Alas, it was not to work out. For Jews in the Diaspora, use of Israeli culture as a crutch to sustain their Jewish identity is just too full of contradictions. ("Why aren't you making aliyah?") Even for secular Israeli Jews, merely speaking Hebrew and learning Tanakh in the place where the events happened isn't enough to maintain their Judaism. All to many secular Israelis either end up on a beach in Goa, or at an ashram, or they mock non-Orthodox Judaism without offering anything that might be better. They may not have anything, but whatever those galut nudnicks have, it can't be much. Thus they allow their country to become an Orthodox ghetto state, and one day they will wake up and be very disappointed. Yes, we non-Orthodox might be inconsistent in our practice, our commitment might be attenuated, and our theology might be so goofy as to not pass the laugh test, but we are able to maintain our Jewish identity without having to absorb the poison of pre-modern religious superstition.

And mark my words, a Jewish State as an Orthodox Ghetto State cannot be sustained. The secular Jews will leave it, as many have already done. Most of the world does not believe in Orthodox Judaism and does not have the patience to allow them to impose their will on minority non-Jews,especially when these minority non-Jews are related to the folks who sit on the largest remaining reserves of petroleum. Just as happened in the days of Bar Kokhba, a band of Jewish religious fanatics cannot hold out against the world. Yes, I know some will cite the example of the Hasmoneans. But look what happened to them in the end.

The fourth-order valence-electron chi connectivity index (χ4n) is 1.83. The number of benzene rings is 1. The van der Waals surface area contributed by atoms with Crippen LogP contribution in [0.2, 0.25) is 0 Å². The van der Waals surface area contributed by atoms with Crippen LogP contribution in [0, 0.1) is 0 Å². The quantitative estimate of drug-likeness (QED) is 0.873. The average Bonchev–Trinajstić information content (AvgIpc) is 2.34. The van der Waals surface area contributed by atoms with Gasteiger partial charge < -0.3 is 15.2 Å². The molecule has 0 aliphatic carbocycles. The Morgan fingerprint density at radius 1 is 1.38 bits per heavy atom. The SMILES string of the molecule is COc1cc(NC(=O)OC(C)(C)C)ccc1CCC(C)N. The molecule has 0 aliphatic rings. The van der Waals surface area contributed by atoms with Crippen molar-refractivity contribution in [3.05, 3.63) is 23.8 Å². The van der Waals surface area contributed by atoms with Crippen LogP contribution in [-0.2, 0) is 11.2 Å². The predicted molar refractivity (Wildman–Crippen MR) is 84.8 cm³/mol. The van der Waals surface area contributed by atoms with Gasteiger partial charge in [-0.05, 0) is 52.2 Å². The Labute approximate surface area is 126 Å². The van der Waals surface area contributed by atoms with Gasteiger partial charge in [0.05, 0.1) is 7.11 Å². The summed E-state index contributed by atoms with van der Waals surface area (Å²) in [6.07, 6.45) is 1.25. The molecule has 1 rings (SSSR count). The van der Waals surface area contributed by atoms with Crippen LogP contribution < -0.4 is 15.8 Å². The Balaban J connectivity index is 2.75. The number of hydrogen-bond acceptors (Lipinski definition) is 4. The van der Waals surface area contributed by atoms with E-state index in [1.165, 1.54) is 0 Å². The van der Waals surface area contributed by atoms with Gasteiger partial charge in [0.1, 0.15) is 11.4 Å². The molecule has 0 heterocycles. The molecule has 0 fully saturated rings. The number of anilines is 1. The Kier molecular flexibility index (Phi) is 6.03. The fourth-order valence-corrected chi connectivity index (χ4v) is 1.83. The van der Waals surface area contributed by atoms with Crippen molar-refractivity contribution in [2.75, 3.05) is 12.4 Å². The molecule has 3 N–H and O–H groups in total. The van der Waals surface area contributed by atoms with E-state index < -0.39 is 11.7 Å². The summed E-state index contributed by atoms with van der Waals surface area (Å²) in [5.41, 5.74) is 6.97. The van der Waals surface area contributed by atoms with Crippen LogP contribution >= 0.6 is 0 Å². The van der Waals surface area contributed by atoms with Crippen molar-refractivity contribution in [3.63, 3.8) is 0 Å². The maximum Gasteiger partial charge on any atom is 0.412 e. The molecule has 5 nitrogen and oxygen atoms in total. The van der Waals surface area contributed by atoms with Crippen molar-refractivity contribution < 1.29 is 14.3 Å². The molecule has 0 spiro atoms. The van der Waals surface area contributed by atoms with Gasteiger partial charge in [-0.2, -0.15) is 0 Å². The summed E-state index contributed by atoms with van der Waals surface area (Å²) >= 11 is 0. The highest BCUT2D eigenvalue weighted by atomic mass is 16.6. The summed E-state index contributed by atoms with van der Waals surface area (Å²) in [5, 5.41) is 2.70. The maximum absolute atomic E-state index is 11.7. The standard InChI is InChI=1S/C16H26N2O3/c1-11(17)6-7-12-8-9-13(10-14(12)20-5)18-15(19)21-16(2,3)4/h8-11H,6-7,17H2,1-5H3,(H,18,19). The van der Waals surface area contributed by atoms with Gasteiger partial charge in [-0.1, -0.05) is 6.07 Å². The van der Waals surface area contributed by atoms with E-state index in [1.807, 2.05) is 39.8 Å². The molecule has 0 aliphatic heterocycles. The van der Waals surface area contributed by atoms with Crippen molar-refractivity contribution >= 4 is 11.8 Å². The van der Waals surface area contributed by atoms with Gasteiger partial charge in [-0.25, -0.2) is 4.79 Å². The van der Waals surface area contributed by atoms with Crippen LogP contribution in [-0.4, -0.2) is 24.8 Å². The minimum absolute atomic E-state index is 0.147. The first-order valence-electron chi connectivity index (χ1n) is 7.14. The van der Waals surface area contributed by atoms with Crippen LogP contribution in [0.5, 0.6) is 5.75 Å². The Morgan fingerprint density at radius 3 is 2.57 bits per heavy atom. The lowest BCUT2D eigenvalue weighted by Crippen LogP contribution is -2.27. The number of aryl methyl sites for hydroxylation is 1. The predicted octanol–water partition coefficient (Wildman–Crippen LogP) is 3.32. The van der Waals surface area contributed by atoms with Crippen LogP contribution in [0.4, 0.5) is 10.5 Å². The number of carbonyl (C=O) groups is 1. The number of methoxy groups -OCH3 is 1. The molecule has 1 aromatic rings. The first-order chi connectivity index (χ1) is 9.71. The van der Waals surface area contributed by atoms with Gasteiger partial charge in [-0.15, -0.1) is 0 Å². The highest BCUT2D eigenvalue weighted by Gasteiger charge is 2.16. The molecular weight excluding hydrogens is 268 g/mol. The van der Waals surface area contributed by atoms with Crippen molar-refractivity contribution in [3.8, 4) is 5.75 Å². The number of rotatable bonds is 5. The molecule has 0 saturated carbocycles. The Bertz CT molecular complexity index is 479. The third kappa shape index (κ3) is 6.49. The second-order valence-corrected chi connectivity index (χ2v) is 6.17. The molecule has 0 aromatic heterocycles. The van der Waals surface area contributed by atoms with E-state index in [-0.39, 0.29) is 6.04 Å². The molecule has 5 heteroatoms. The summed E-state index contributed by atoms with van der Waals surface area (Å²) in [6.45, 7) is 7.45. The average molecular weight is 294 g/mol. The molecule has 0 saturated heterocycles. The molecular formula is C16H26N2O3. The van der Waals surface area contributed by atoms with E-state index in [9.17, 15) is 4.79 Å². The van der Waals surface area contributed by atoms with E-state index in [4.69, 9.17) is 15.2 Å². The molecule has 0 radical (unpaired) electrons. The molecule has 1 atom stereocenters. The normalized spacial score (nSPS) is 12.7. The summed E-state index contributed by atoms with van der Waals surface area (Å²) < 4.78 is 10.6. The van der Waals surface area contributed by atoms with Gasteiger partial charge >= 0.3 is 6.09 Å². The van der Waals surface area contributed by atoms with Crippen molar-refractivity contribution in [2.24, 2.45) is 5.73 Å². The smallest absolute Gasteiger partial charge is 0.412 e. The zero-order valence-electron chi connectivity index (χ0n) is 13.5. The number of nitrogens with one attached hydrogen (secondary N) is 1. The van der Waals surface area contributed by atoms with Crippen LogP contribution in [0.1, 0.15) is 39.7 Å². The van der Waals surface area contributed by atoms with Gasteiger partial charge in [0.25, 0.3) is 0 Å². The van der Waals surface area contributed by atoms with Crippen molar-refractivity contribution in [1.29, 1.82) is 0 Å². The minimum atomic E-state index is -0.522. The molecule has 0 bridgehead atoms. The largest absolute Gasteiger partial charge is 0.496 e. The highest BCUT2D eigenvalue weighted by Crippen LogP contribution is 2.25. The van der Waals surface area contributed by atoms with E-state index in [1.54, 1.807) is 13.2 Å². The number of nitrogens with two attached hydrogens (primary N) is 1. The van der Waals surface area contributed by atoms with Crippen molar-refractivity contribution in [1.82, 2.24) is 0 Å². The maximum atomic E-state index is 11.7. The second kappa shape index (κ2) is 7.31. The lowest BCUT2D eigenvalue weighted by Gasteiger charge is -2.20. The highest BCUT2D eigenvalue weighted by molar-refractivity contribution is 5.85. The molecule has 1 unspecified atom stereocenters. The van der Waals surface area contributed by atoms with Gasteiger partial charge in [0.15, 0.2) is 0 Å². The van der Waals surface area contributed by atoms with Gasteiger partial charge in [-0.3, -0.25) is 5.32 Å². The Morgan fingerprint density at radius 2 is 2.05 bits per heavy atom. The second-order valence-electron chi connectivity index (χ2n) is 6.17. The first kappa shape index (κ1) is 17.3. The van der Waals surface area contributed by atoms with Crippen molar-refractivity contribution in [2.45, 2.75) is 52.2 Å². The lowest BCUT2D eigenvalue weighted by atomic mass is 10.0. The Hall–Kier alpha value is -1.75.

So I come to bury the dream of Herzl and Ahad Ha'am. May we remember it fondly as a good intention that had unanticipated consequences. May we accept it's passing without finding fault and being judgmental of the persons who had only the best of intentions for our people. Nineteenth century romantic nationalism, whether of the political or cultural variety, will not solve the Jewish question of the 21st century. And this question remains the same one brought to us by the Enlightenment -- "Why should Jews be Jewish when they don't have to be?" What will answer this question? What course will ensure the security and prosperity of the Jews in both the Diaspora and the Land of Israel? I hope to answer that in my Yom Ha'atzma'ut post tomorrow (or some time soon if I get to busy eating schwarma.)